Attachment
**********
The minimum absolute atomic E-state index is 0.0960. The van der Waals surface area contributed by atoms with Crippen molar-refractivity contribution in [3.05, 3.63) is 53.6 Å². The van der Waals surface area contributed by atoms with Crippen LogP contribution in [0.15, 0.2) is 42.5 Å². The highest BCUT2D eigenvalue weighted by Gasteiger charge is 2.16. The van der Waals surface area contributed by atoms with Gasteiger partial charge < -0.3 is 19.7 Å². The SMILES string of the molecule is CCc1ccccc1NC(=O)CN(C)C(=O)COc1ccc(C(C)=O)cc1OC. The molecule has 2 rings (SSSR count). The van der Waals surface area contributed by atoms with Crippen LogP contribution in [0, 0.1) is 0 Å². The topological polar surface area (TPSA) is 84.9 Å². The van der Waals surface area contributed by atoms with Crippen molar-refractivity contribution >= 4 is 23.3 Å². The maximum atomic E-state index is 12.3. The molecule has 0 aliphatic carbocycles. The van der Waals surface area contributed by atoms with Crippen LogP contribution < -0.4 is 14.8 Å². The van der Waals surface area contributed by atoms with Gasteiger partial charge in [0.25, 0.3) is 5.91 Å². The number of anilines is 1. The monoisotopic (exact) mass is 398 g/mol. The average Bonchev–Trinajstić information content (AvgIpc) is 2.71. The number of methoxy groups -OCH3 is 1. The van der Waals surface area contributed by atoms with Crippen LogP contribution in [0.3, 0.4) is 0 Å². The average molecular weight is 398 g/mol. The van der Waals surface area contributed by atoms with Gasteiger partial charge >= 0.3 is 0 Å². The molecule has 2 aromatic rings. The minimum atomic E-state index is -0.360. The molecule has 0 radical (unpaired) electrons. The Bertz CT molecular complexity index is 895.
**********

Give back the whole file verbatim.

The minimum absolute atomic E-state index is 0.0960. The van der Waals surface area contributed by atoms with Crippen molar-refractivity contribution in [3.05, 3.63) is 53.6 Å². The van der Waals surface area contributed by atoms with Crippen LogP contribution in [0.15, 0.2) is 42.5 Å². The highest BCUT2D eigenvalue weighted by Gasteiger charge is 2.16. The van der Waals surface area contributed by atoms with Gasteiger partial charge < -0.3 is 19.7 Å². The SMILES string of the molecule is CCc1ccccc1NC(=O)CN(C)C(=O)COc1ccc(C(C)=O)cc1OC. The molecule has 2 rings (SSSR count). The van der Waals surface area contributed by atoms with Crippen LogP contribution in [0, 0.1) is 0 Å². The topological polar surface area (TPSA) is 84.9 Å². The van der Waals surface area contributed by atoms with Crippen molar-refractivity contribution >= 4 is 23.3 Å². The maximum atomic E-state index is 12.3. The molecule has 0 aliphatic carbocycles. The van der Waals surface area contributed by atoms with Crippen LogP contribution < -0.4 is 14.8 Å². The van der Waals surface area contributed by atoms with Gasteiger partial charge in [0.25, 0.3) is 5.91 Å². The number of anilines is 1. The monoisotopic (exact) mass is 398 g/mol. The average Bonchev–Trinajstić information content (AvgIpc) is 2.71. The number of methoxy groups -OCH3 is 1. The van der Waals surface area contributed by atoms with Crippen LogP contribution in [0.3, 0.4) is 0 Å². The average molecular weight is 398 g/mol. The van der Waals surface area contributed by atoms with Gasteiger partial charge >= 0.3 is 0 Å². The molecule has 2 aromatic rings. The minimum atomic E-state index is -0.360. The molecule has 0 radical (unpaired) electrons. The Bertz CT molecular complexity index is 895.